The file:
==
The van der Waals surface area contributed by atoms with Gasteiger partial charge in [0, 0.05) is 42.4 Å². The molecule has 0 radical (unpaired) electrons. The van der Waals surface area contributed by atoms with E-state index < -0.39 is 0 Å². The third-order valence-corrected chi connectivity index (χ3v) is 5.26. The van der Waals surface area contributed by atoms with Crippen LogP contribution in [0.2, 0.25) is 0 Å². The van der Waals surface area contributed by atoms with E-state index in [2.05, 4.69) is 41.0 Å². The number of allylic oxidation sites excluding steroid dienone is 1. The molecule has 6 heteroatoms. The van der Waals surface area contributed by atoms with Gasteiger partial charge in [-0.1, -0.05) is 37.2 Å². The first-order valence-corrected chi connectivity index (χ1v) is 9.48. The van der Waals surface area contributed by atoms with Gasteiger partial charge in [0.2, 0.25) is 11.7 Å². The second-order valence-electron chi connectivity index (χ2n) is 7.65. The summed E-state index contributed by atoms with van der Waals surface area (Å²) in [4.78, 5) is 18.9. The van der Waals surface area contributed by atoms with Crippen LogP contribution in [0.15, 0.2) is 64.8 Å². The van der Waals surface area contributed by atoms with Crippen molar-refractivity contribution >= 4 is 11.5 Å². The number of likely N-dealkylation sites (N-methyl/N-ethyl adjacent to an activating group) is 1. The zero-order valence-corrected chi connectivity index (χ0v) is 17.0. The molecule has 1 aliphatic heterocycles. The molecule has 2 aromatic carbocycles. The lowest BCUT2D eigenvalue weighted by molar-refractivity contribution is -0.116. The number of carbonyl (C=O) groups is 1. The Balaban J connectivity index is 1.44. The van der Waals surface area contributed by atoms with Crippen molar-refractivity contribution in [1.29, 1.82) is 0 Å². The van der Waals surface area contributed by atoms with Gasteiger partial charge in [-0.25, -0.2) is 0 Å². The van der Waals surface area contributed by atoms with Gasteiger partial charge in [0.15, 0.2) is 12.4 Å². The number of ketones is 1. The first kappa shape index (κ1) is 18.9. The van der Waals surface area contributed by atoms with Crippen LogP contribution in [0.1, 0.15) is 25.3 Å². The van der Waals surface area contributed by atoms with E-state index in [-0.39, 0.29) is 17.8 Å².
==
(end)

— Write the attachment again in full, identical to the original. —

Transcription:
The van der Waals surface area contributed by atoms with Gasteiger partial charge in [0, 0.05) is 42.4 Å². The molecule has 0 radical (unpaired) electrons. The van der Waals surface area contributed by atoms with E-state index < -0.39 is 0 Å². The third-order valence-corrected chi connectivity index (χ3v) is 5.26. The van der Waals surface area contributed by atoms with Crippen LogP contribution in [0.2, 0.25) is 0 Å². The van der Waals surface area contributed by atoms with E-state index in [2.05, 4.69) is 41.0 Å². The number of allylic oxidation sites excluding steroid dienone is 1. The molecule has 6 heteroatoms. The van der Waals surface area contributed by atoms with Gasteiger partial charge in [-0.1, -0.05) is 37.2 Å². The first-order valence-corrected chi connectivity index (χ1v) is 9.48. The van der Waals surface area contributed by atoms with Gasteiger partial charge in [0.2, 0.25) is 11.7 Å². The second-order valence-electron chi connectivity index (χ2n) is 7.65. The summed E-state index contributed by atoms with van der Waals surface area (Å²) in [4.78, 5) is 18.9. The van der Waals surface area contributed by atoms with Crippen LogP contribution in [0.15, 0.2) is 64.8 Å². The van der Waals surface area contributed by atoms with Crippen molar-refractivity contribution >= 4 is 11.5 Å². The number of likely N-dealkylation sites (N-methyl/N-ethyl adjacent to an activating group) is 1. The zero-order valence-corrected chi connectivity index (χ0v) is 17.0. The molecule has 1 aliphatic heterocycles. The molecule has 2 aromatic carbocycles. The lowest BCUT2D eigenvalue weighted by molar-refractivity contribution is -0.116. The number of carbonyl (C=O) groups is 1. The Balaban J connectivity index is 1.44. The van der Waals surface area contributed by atoms with Crippen molar-refractivity contribution in [1.29, 1.82) is 0 Å². The van der Waals surface area contributed by atoms with Gasteiger partial charge in [-0.25, -0.2) is 0 Å². The van der Waals surface area contributed by atoms with Gasteiger partial charge in [0.15, 0.2) is 12.4 Å². The number of ketones is 1. The first kappa shape index (κ1) is 18.9. The van der Waals surface area contributed by atoms with Crippen LogP contribution in [0.1, 0.15) is 25.3 Å². The van der Waals surface area contributed by atoms with E-state index in [-0.39, 0.29) is 17.8 Å².